Remembering 'Dago' Gordon

Saturday, December 14, 2013    

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IT seems fair to say that, as a people, Jamaicans have a very poor sense of history.

In sport, that inadequacy is as evident as in any other aspect of national life.

So while, as is the case today, television cameras were invariably taking pictures at major events decades ago, very little of that footage has survived from the 1970s.

The thought comes to mind as this newspaper contemplates the life of footballer Mr Herbert George 'Dago' Gordon, who died on November 17 and whose remains were interred yesterday following a thanksgiving service.

The young and not so young can only listen politely, as those of an older generation speak of the skills of a host of fine players who graced Jamaica's football in the 1950s, 60s, 70s, and 80s. Sadly, the visual evidence has mostly disappeared.

Mr Gordon, a product of Denham Town/Trench Town like so many other outstanding Jamaicans of his time, was not only a footballer of great skill, he was a highly talented cricketer.

Mr Gordon was a wicketkeeper/batsman, so good that, as Mr Ali McNab reminds us, the living legend Sir Garfield Sobers told him to "leave football alone".

In later life, Mr Gordon was heard to say that, but for his circumstances and social conditioning, cricket may well have been his chosen sport.

But in football-mad Trench Town of the late 1960s and early 70s Boys' Town — 'Colour Red' — the game was always going to be the future for 'Dago'.

Predominantly right-sided with sublime first touch, cat-like change of pace, magical dribbling skills, and blessed with a devilishly swerving, dipping free kick, Mr Gordon — like the artistic Mr Allan 'Skill' Cole just before him — became a football folk hero at high school. First he dazzled all comers in the Manning Cup for Trench Town Comprehensive High, before switching to Vere Technical High, which in the 60s and 70s boasted some of the great teams of Jamaica's schoolboy football.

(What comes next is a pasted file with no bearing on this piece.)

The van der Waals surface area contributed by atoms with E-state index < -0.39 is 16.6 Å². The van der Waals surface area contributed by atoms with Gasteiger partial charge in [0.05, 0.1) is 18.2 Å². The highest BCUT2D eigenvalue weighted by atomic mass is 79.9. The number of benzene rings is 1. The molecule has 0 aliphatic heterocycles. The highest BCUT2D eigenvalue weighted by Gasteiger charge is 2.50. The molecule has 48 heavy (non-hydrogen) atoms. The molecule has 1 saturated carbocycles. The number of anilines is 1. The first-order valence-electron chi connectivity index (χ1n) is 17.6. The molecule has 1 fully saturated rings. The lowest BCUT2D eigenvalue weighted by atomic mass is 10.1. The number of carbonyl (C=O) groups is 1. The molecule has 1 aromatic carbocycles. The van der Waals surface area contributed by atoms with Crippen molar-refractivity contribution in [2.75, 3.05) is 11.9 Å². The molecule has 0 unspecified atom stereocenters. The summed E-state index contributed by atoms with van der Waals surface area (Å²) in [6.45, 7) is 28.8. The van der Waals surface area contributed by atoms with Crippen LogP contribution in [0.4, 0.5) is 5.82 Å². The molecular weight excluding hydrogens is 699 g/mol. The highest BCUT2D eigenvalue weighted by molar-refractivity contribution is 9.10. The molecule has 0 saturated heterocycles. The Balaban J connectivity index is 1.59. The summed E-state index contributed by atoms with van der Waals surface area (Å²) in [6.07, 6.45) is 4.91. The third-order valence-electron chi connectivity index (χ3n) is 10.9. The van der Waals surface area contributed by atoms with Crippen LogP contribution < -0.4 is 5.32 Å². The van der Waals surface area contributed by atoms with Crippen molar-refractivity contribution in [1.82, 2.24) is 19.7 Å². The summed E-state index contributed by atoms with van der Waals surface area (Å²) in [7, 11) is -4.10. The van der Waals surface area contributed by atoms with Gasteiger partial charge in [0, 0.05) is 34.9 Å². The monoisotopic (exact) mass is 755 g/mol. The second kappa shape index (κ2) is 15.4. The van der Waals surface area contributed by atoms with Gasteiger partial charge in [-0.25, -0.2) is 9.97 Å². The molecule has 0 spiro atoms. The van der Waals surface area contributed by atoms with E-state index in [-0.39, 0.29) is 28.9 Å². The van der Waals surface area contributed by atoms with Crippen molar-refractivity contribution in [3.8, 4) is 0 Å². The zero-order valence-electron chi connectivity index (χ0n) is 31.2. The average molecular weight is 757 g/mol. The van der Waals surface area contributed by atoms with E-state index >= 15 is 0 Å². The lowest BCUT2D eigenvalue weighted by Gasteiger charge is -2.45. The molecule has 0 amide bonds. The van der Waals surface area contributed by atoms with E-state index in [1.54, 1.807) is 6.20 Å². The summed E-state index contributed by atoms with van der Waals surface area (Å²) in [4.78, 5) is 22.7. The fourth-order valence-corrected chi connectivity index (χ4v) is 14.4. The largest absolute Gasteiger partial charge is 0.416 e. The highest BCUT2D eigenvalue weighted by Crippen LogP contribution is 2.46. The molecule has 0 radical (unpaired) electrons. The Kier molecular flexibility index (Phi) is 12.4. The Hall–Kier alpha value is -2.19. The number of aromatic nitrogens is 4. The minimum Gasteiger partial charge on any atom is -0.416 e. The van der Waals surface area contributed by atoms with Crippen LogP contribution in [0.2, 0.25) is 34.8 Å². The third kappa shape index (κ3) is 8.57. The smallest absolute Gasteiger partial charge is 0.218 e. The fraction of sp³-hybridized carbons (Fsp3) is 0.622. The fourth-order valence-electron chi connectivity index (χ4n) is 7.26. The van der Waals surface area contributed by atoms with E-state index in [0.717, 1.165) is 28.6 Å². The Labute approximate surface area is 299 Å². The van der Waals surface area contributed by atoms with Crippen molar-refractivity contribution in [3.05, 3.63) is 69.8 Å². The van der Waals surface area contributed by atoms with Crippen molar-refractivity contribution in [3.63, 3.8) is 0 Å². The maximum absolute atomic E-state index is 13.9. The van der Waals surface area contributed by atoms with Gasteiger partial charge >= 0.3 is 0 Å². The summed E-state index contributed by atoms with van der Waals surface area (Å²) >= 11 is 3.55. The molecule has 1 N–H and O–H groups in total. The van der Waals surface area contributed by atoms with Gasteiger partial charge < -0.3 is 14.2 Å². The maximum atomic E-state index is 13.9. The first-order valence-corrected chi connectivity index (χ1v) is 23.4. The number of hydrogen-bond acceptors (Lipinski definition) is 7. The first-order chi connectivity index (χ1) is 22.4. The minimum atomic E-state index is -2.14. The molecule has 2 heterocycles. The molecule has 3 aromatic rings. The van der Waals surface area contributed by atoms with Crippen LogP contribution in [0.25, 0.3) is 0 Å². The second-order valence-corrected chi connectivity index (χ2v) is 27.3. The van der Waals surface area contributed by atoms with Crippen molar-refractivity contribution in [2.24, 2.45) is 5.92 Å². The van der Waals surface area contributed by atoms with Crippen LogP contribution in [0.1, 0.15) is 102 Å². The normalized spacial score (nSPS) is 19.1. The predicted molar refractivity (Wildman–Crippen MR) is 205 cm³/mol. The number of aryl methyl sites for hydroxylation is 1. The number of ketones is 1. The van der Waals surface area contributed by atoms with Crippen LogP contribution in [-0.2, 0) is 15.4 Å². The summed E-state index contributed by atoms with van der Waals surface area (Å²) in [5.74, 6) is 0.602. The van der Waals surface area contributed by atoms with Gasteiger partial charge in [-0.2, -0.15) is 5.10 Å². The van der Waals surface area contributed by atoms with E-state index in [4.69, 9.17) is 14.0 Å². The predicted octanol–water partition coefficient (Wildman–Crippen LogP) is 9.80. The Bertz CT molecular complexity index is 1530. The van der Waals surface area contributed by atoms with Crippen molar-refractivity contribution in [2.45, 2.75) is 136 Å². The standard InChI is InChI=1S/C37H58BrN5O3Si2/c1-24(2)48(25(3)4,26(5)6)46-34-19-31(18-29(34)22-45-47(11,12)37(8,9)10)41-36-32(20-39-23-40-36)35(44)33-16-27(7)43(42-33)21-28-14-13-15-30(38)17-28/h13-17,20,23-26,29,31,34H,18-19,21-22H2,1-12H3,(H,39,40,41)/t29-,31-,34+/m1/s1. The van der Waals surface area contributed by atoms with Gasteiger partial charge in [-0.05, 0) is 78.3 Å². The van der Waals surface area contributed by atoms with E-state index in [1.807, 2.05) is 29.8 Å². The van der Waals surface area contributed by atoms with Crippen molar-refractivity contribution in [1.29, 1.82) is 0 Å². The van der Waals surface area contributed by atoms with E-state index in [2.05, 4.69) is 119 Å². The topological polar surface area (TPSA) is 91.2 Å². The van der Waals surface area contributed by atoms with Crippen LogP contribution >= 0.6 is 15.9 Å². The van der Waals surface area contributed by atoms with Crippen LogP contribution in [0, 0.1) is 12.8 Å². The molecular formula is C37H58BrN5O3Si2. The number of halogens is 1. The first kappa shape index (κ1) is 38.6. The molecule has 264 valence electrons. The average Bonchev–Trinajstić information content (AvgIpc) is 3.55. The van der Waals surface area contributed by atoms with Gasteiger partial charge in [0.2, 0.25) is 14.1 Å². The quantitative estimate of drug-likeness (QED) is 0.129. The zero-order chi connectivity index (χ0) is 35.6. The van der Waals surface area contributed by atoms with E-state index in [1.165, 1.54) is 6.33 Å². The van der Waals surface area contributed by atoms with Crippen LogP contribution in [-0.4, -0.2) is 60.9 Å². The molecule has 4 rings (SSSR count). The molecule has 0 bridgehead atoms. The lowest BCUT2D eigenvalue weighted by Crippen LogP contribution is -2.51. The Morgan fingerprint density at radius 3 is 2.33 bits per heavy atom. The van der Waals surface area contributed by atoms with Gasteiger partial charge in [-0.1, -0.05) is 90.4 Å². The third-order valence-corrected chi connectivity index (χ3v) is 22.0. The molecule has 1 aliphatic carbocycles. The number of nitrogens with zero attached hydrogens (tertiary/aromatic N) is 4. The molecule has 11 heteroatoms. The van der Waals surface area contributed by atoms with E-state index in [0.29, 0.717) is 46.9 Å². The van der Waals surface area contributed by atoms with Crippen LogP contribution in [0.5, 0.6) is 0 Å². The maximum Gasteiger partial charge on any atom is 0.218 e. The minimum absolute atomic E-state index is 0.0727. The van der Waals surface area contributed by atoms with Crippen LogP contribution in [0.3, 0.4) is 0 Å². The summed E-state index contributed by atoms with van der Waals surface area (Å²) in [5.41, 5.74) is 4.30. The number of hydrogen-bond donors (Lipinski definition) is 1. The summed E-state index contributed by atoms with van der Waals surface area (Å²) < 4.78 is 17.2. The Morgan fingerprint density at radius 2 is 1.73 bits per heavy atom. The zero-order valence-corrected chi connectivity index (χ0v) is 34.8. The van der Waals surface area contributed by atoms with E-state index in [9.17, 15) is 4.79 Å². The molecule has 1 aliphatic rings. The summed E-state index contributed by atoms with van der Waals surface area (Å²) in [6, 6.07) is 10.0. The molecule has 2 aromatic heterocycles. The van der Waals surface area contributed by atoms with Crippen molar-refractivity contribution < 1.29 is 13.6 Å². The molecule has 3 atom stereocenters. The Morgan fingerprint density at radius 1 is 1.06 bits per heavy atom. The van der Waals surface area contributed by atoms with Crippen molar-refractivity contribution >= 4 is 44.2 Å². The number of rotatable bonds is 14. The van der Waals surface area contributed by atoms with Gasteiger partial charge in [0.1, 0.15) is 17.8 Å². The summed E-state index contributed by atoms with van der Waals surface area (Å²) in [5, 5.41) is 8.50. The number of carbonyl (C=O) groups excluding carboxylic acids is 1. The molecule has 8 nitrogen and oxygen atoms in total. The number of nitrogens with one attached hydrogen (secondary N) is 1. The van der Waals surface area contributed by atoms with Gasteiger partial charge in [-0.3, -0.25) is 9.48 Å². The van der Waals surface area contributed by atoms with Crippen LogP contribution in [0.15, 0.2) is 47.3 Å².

For Boys' Town, he was part of a talented trophy-winning team which included names such as Messrs Las Shaw, Derrick 'Shastri' Denniser, Carl Brown, Milverton Brooks, Archie Reid, Winston 'Romito' Hill, et al.

As a young man, he was a central attacker in what was then a predominantly 4-2-4 formation. Those who saw him possibly at the peak of his prowess — 1973-1975 — will recall his unstoppable partnership with the mesmeric dribbler Mr Devon 'Roots' Lewis. Tragically, the latter would become another in the line of Jamaican footballers to fall by the gun.

Mr Gordon's football at Boys' Town would be broken by time spent in the United States. In his periodic returns to Jamaican football in later years, he had obviously lost physical fitness and pace, yet his sublime touch, the capacity to supply the defence-splitting pass and the deadly free kick never left him.

As was the case for all Jamaican players before the 1990s, Mr Gordon's contribution at the international level suffered from the infrequency of competition for the national team and also a football culture immature to the point of being infantile.

Today, he would undoubtedly be a top Reggae Boy and among our leading professionals overseas.

The records show that he scored once for his country in recognised 'International A' competition and seven times in international exhibition games.

Records aside, those who saw him play will always remember Herbert 'Dago' Gordon among the truly special ones.





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